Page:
CHARACTERISATION AND CRYOPRESERVATION OF SEMEN OF THE INDIGENOUS NAMAQUA AFRIKANER SHEEP BREED

 

P.T. Letsoalo1#, E. Kilian1, A. Baca1, H.I.P. Olivier1, M.A. Snyman1 & V. Muchenje2

1Grootfontein Agricultural Development Institute, Private bag X529, Middelburg EC, 5900, South Africa

2Department of Livestock and Pasture Science, Faculty of Science & Agriculture, University of Fort Hare

5700, South Africa

#Corresponding author: Thomas Letsoalo

 

Background: The Namaqua Afrikaner is one of the oldest sheep breeds in South Africa. This indigenous fat-tail breed is listed as endangered on the Endangered Species list of Food and Agriculture Organisation. Grootfontein Agricultural Development Institute implemented a program in 2006 involving the conservation and improvement of South African sheep breeds (GADI-Biobank). The two departmental Namaqua Afrikaner flocks, as well as one privately owned flock, are part of this program. These flocks comprise most of the remaining purebred Namaqua Afrikaner sheep in the country. This study forms part of the establishment of a cryopreservation bank for the Namaqua Afrikaner part of the GADI-Biobank.

 

Aim: The aim was to investigate the quality of fresh and frozen semen of Namaqua Afrikaner sheep, compared to that recorded for semen obtained from the Dohne Merino and Dorper breeds that are cryopreserved on a commercial scale.

 

Methodologies: The study was conducted between January and August 2015. September 2013-born Namaqua Afrikaner (12), Dohne Merino (12) and Dorper (9) rams were used in the study. The rams were kept under kraal conditions with adequate shade, and they received a high protein, high energy diet on measured levels. Rams were exercised regularly for the entire trial period. Originally it was envisaged to collect semen samples using the artificial vagina (AV) method, which proved to be problematic with the Namaqua Afrikaner rams. Semen samples were subsequently collected twice a week by either AV (Dohne Merino and Dorper) or electro-ejaculation (EE; all breeds). Macroscopic sperm traits were assessed and sperm concentration determined immediately after collection. Each sample was diluted with Triladyl® (1:3) and subsequently frozen in straws. Nigrosin-Eosin smears were made of fresh and diluted semen samples for survivability (% live) and mortality (% dead) evaluation. Frozen straws were thawed and evaluated at 7, 30 and 90 days after cryopreservation. A droplet (0.5mL) from each thawed sample was assessed microscopically for post-thaw motility and the percentage live sperm. Nigrosin-Eosin smears were also made for evaluation of % live sperm. Data were analysed with the GLM and CHI-SQ procedures of the SAS statistical package.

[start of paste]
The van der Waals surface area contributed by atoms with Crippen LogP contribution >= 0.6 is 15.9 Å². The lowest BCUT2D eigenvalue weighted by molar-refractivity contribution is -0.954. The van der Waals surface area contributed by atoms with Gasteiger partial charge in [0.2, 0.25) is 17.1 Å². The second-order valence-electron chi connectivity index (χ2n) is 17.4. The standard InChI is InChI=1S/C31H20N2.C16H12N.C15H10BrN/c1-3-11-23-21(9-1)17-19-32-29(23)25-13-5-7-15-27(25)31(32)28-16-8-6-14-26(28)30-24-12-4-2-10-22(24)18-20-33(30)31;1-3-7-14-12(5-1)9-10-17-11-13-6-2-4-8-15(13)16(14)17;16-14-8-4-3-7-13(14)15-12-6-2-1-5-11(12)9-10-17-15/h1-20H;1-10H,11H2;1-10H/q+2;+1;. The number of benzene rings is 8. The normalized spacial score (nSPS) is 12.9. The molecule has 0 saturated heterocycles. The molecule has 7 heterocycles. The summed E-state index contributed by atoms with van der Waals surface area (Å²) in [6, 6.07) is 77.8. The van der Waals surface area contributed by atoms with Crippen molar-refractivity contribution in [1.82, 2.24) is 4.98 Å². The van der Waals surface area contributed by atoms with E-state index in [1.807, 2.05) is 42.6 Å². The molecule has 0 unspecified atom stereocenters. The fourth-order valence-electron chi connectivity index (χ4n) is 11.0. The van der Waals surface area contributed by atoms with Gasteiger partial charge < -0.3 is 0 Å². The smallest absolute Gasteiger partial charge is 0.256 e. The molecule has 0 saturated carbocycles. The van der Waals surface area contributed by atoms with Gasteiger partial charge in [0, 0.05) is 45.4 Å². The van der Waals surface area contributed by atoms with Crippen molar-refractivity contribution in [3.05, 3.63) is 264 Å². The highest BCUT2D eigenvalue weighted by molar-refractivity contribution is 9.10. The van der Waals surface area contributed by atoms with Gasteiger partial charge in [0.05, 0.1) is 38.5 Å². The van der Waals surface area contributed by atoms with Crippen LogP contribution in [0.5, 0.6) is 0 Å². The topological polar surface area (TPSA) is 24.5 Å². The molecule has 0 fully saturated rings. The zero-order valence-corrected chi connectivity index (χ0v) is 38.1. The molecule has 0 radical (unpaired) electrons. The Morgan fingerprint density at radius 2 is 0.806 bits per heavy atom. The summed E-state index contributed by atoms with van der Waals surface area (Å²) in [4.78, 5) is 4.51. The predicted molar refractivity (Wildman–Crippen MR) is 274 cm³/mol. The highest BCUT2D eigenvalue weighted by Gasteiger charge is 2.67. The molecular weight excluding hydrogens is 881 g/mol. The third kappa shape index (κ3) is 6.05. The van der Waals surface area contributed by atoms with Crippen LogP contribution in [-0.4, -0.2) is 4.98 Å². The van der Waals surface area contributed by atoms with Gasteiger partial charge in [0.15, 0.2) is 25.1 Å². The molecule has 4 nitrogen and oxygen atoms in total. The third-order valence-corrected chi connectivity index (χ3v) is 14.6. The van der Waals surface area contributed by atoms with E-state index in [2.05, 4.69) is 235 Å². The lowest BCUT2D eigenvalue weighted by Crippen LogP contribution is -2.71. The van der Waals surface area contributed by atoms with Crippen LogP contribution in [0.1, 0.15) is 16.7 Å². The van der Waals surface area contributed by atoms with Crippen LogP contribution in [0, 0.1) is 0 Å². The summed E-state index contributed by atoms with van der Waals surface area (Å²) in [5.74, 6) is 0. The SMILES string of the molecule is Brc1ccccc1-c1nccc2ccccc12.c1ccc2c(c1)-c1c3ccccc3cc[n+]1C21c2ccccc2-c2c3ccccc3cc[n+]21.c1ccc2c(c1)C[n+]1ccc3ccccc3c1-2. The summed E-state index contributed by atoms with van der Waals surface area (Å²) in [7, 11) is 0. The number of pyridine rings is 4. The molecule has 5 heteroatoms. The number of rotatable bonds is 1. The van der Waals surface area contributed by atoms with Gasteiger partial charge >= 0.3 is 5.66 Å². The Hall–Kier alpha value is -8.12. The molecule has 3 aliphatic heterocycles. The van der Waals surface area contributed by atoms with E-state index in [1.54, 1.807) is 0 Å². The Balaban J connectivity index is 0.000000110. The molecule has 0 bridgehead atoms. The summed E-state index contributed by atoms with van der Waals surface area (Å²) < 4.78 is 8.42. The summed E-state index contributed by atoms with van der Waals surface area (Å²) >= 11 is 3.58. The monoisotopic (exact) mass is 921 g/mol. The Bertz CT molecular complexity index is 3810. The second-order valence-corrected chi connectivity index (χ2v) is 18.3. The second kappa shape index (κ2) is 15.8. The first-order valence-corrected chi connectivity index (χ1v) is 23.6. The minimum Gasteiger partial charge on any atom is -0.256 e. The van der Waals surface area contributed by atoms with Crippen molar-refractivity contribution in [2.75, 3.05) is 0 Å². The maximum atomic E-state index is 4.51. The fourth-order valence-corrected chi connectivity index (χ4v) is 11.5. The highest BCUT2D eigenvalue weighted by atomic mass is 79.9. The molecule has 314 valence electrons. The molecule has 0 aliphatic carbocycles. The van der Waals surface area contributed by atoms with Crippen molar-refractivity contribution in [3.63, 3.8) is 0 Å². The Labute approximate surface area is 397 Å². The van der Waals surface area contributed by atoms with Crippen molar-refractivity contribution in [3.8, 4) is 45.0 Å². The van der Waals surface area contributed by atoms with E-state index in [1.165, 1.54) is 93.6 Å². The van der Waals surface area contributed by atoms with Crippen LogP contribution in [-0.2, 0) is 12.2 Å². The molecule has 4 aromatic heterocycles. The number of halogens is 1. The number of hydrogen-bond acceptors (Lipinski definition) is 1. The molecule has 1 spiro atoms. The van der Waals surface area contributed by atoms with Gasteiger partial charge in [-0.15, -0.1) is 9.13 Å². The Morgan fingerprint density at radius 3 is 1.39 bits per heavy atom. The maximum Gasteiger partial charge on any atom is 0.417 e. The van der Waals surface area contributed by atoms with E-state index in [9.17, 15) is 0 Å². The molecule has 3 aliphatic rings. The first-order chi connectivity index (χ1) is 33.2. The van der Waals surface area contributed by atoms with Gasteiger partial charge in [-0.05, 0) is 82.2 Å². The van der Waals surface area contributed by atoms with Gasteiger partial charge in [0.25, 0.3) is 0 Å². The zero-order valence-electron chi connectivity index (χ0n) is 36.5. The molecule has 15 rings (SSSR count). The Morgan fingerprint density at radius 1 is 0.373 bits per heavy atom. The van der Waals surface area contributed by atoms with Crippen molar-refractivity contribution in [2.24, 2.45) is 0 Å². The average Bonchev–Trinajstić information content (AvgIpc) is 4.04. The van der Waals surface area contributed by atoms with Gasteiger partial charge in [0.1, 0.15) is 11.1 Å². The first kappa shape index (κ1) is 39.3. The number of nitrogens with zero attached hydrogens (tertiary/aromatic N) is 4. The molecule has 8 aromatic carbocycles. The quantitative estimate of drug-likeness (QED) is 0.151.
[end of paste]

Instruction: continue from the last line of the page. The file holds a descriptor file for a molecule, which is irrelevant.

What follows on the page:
Results: No breed differences were observed in sperm concentration or motility. Dorper rams had higher semen volume than Namaqua rams. Dorper rams had higher % live sperm at 7, 30 and 90 days than Namaqua rams. Semen volume and motility of the fresh and diluted semen samples did not differ between collection methods. Sperm concentration, motility of frozen-thawed semen samples and % live sperm was higher (P<0.05) with the AV method.

 

Discussion: Namaqua Afrikaner sperm traits did not differ in quality from Dohne Merino or Dorper semen before cryopreservation, but % live sperm after cryopreservation was lower than that of Dorper semen. Results indicated that semen quality post-cryopreservation was improved when semen samples were collected by means of the AV method, when compared to the EE method. 

 

Conclusions: Further research is required to investigate the phenomenon that Namaqua Afrikaner rams do not want to ejaculate into an AV. 

 

Published

Proceedings 49th SASAS congress, Stellenbosch